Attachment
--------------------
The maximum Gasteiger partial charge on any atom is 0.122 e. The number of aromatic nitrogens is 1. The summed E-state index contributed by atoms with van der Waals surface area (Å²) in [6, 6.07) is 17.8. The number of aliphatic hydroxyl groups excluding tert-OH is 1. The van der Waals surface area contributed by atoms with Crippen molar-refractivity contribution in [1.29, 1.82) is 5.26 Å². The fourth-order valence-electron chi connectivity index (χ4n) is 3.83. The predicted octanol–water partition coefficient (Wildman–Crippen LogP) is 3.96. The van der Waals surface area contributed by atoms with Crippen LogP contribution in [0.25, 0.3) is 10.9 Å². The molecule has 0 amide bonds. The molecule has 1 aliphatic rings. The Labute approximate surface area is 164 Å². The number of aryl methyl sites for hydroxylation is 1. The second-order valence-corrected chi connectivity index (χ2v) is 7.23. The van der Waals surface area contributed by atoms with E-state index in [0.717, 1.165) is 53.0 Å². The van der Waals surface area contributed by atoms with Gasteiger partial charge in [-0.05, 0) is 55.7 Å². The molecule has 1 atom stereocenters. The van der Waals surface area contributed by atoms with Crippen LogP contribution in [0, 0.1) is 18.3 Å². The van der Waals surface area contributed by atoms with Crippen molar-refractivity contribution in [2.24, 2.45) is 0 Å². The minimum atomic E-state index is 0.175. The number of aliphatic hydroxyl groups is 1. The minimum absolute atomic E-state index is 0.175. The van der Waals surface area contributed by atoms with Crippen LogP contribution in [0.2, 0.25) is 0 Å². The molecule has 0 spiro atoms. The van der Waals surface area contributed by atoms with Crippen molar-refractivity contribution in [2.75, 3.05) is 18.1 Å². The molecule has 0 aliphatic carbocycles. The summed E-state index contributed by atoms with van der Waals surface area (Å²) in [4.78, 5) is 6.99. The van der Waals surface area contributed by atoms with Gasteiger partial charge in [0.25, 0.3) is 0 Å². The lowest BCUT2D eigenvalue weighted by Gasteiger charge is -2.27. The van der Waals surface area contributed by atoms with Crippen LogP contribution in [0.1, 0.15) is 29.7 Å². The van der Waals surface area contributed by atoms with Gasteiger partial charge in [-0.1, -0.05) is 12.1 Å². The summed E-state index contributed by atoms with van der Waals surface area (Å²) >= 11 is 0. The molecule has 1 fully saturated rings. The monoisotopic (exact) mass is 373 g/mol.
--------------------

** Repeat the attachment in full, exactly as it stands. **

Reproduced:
The maximum Gasteiger partial charge on any atom is 0.122 e. The number of aromatic nitrogens is 1. The summed E-state index contributed by atoms with van der Waals surface area (Å²) in [6, 6.07) is 17.8. The number of aliphatic hydroxyl groups excluding tert-OH is 1. The van der Waals surface area contributed by atoms with Crippen molar-refractivity contribution in [1.29, 1.82) is 5.26 Å². The fourth-order valence-electron chi connectivity index (χ4n) is 3.83. The predicted octanol–water partition coefficient (Wildman–Crippen LogP) is 3.96. The van der Waals surface area contributed by atoms with Crippen LogP contribution in [0.25, 0.3) is 10.9 Å². The molecule has 0 amide bonds. The molecule has 1 aliphatic rings. The Labute approximate surface area is 164 Å². The number of aryl methyl sites for hydroxylation is 1. The second-order valence-corrected chi connectivity index (χ2v) is 7.23. The van der Waals surface area contributed by atoms with E-state index in [0.717, 1.165) is 53.0 Å². The van der Waals surface area contributed by atoms with Gasteiger partial charge in [-0.05, 0) is 55.7 Å². The molecule has 1 atom stereocenters. The van der Waals surface area contributed by atoms with Crippen LogP contribution in [0, 0.1) is 18.3 Å². The van der Waals surface area contributed by atoms with Crippen molar-refractivity contribution in [2.24, 2.45) is 0 Å². The minimum atomic E-state index is 0.175. The number of aliphatic hydroxyl groups is 1. The minimum absolute atomic E-state index is 0.175. The van der Waals surface area contributed by atoms with Crippen LogP contribution in [0.2, 0.25) is 0 Å². The molecule has 0 spiro atoms. The van der Waals surface area contributed by atoms with Crippen molar-refractivity contribution in [2.75, 3.05) is 18.1 Å². The molecule has 0 aliphatic carbocycles. The summed E-state index contributed by atoms with van der Waals surface area (Å²) in [4.78, 5) is 6.99. The van der Waals surface area contributed by atoms with Gasteiger partial charge in [0.25, 0.3) is 0 Å². The lowest BCUT2D eigenvalue weighted by Gasteiger charge is -2.27. The van der Waals surface area contributed by atoms with Crippen LogP contribution in [0.1, 0.15) is 29.7 Å². The van der Waals surface area contributed by atoms with Gasteiger partial charge in [-0.1, -0.05) is 12.1 Å². The summed E-state index contributed by atoms with van der Waals surface area (Å²) >= 11 is 0. The molecule has 1 fully saturated rings. The monoisotopic (exact) mass is 373 g/mol.